Yesterday, I finally got to speak to Reid Travis after the game, and man, he is impressive. After talking to 18 and 19-year-olds in this job for six plus years, Travis’ maturity is a breath of fresh air. Everyone who interacted with him prior to me raved about his intelligence and thoughtfulness, and they were right. Travis never loses eye contact with you during interviews and carefully considers his responses. His play on the court is also deliberate, and although he’s missing a lot of bunnies right now, his rebounding is remarkable. Yesterday, he told reporters that one of his biggest takeaways from the trip is how intelligent the Kentucky fanbase is and how much their support has meant.
“It really shows how plugged in and how much love and support they have,” Travis said of the fans. “Even when I was struggling the last couple of games, I had nothing but support from the fans. It really just shows how intelligent the fanbase is. They know their basketball and they’re not just standing around here clapping their hands. They know how the game goes and the progression of the season, things like that. That’s been really interesting to me, how much people are into basketball.”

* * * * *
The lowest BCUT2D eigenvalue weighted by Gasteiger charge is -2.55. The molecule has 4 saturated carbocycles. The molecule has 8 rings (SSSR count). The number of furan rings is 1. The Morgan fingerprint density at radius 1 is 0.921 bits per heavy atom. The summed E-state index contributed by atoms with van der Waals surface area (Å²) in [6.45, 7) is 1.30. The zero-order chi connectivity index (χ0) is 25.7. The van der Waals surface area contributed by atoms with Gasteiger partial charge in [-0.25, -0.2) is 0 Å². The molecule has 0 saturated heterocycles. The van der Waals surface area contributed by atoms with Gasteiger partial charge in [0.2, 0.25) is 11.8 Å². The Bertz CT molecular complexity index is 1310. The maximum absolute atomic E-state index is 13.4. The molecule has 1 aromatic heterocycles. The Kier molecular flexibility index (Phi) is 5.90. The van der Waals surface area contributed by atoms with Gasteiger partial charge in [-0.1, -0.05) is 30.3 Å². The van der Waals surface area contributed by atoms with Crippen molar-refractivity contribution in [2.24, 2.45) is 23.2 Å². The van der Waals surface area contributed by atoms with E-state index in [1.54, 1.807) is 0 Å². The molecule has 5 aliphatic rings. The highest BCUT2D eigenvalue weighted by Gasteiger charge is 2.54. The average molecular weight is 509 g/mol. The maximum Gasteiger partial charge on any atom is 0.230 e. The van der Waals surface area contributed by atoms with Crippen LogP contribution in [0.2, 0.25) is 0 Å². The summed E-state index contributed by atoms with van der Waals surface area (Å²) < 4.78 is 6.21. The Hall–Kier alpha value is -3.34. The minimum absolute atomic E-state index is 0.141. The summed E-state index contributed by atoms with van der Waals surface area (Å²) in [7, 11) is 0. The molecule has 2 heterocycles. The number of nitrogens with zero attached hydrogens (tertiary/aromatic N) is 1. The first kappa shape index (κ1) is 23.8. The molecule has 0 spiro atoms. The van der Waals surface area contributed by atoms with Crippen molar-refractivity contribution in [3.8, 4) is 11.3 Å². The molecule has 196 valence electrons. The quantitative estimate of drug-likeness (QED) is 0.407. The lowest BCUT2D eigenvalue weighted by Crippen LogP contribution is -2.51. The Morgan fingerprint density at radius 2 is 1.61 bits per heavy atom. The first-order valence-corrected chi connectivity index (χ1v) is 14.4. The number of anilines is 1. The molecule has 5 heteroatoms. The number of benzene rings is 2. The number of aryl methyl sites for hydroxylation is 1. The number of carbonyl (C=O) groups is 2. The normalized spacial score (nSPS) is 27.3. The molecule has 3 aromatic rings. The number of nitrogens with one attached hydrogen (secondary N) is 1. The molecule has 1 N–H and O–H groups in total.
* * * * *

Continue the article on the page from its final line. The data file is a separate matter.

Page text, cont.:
Flattery will get you everywhere, Reid.
7. An openness I haven’t seen in years
Reid Travis was great, but all of the players I talked to were really impressive, and a breath of fresh air after a few years of coach speak interviews and canned responses. I realize it was the Bahamas and they dominated, but you could tell that each player was genuinely excited about this team and couldn’t wait to get back on the floor and compete. I’ve been asked a lot how this team compares to the 2015 team in terms of personality, and while there may not be a Karl (my all-time favorite), there are plenty of engaging personalities. From Keldon Johnson to Ashton Hagans, Immanuel Quickley, and Quade Green, this is a happy, engaging group, and they went out of their ways to make fans part of the fun. That speaks volumes to me.